Jon's ramblings


It appears that Microsoft is giving up on the electronic book business. As part of that, they tell their customers: “Unfortunately, this means that starting July 2019 your ebooks will no longer be available to read, but you'll get a full refund for all book purchases.” Nice.

I buy a lot of books, but I refuse to buy books that can simply evaporate on me like this. So I still buy a lot of actual dead-trees books (I find I prefer them anyway); if I get something electronic, I make sure that, one way or another, it's not something that will be taken away from me in the future. I honestly don't understand why people tolerate the idea of a world where vast numbers of books can simply vanish at a corporation's whim.

But, then, I guess I'm weird.

So Jake recently pointed me at this photo from last year's Linux Storage, Filesystem, and Memory-Management Summit. One might be amused by me trying to keep up with the conversation, but that should certainly not overshadow the glimpse we get of the bleeding-edge memory-management simulation application running on Willy's machine...!

It seems that the Mastodon integration for this blog hasn't been working; that would appear to be the result of me not plumbing /.well-known through properly. I believe that is fixed now; I'd be curious to hear if anybody is able to make federation work now...

Here's a quote from a recent message from Linus Torvalds to the Git development list:

Now, this is very much a gmail bug, but I've long since given up any hope at all that the gmail people would listen to outsiders (and from my interactions with people inside of google, I think they consider anybody outside the “gmail” team to be outsiders – good luck to any Google people trying to get gmail issues fixed either).

GMail has broken email again, in other words, but rather than avoid GMail, we're simply working around the problem in our other tools. That doesn't seem like a way to keep email working outside of a small group of huge, centralized providers.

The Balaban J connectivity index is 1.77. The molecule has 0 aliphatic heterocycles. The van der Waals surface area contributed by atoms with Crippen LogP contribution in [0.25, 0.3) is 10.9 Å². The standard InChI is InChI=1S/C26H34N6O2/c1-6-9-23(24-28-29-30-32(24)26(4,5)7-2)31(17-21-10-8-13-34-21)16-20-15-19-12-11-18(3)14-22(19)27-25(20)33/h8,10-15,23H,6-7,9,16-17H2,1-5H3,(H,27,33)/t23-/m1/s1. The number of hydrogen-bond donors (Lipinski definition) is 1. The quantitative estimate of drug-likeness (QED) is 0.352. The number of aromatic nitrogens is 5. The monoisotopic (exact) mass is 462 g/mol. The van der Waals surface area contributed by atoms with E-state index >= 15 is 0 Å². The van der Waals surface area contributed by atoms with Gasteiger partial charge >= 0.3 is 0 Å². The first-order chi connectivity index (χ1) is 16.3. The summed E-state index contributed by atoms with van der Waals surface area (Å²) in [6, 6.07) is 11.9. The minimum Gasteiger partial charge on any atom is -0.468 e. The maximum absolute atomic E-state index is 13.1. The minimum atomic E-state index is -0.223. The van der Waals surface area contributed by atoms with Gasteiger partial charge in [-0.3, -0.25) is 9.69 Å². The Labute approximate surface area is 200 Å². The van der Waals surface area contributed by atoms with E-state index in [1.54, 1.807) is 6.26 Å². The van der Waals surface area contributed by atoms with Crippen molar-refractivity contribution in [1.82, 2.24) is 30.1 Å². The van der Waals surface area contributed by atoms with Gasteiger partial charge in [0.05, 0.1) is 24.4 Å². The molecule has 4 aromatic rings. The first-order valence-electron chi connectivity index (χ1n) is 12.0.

The new confidential mode does not seem to be supporting a standards-based, federated system either. Email was once a good thing, but that was a fair while ago at this point, I guess.

So it seems our good friend Devin Nunes, recently rendered unable to inhibit House oversight over the Trump administration, has taken to suing satire accounts on Twitter as his new passtime. It also would seem, according to this McClatchy article, that he doesn't understand the Streisand effect. “One of the accounts, known as Devin Nunes’ Cow, saw its followers on Twitter swell from just over a thousand to more than 135,000 in less than a day after the Republican congressman from Tulare announced his lawsuit on Fox News.

Sometimes one just has to laugh.

So one of the nice (IMO) outcomes from the 2018 election is that Colorado has joined the national public vote initiative. If and when a majority of the country's electoral votes opt in, all of those votes will go to the winner of the national public vote for president. We will actually elect our own president, imagine that.

It has been my personal determination for a few years now to never buy an internal-combustion-engine car again. Those machines have served us well in many ways (and not so well in others), but their time is coming to an end, and we'll not miss them. One week ago, we took the plunge.


There is no image hosting within WriteFreely itself; they just say to put up a picture somewhere on the net. Well, I ought to be capable of doing that. So, here's a picture of a sunset taken from the deck of our B&B in Nelson, NZ:

[You missed out]

Should you ever need a place to stay in Nelson, Big Sky Nelson is awfully nice...

So this WriteFreely thing would appear to be working, so now all that's left is the easy part — coming up with something interesting to say.

Um ... uh ... give me a moment, would you?